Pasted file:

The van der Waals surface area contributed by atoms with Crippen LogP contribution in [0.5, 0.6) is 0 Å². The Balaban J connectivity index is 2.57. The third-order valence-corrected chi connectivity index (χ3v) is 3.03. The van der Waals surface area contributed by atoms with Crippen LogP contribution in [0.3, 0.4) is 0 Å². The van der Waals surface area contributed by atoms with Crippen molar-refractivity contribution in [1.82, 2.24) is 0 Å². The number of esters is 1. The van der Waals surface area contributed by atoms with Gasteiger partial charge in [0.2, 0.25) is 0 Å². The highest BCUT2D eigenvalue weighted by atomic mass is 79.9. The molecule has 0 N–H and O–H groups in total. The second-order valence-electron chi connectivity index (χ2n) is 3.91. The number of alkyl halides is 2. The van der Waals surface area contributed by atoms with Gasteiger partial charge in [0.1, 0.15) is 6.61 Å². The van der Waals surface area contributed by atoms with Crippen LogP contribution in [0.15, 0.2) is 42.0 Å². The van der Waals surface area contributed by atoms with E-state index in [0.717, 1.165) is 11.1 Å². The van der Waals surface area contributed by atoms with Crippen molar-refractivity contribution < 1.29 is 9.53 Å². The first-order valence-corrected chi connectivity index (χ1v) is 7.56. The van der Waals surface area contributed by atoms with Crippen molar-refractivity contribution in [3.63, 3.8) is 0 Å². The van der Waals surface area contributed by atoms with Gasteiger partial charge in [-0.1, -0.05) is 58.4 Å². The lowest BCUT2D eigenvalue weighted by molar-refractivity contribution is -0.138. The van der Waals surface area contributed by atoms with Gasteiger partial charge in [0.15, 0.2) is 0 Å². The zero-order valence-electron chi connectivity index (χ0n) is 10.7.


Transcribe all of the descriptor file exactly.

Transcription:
The van der Waals surface area contributed by atoms with Crippen LogP contribution in [0.5, 0.6) is 0 Å². The Balaban J connectivity index is 2.57. The third-order valence-corrected chi connectivity index (χ3v) is 3.03. The van der Waals surface area contributed by atoms with Crippen LogP contribution in [0.3, 0.4) is 0 Å². The van der Waals surface area contributed by atoms with Crippen molar-refractivity contribution in [1.82, 2.24) is 0 Å². The number of esters is 1. The van der Waals surface area contributed by atoms with Gasteiger partial charge in [0.2, 0.25) is 0 Å². The highest BCUT2D eigenvalue weighted by atomic mass is 79.9. The molecule has 0 N–H and O–H groups in total. The second-order valence-electron chi connectivity index (χ2n) is 3.91. The number of alkyl halides is 2. The van der Waals surface area contributed by atoms with Gasteiger partial charge in [0.1, 0.15) is 6.61 Å². The van der Waals surface area contributed by atoms with Crippen LogP contribution in [0.15, 0.2) is 42.0 Å². The van der Waals surface area contributed by atoms with E-state index in [0.717, 1.165) is 11.1 Å². The van der Waals surface area contributed by atoms with Crippen molar-refractivity contribution < 1.29 is 9.53 Å². The first-order valence-corrected chi connectivity index (χ1v) is 7.56. The van der Waals surface area contributed by atoms with Crippen molar-refractivity contribution in [3.63, 3.8) is 0 Å². The van der Waals surface area contributed by atoms with Gasteiger partial charge in [-0.1, -0.05) is 58.4 Å². The lowest BCUT2D eigenvalue weighted by molar-refractivity contribution is -0.138. The van der Waals surface area contributed by atoms with Gasteiger partial charge in [0.15, 0.2) is 0 Å². The zero-order valence-electron chi connectivity index (χ0n) is 10.7.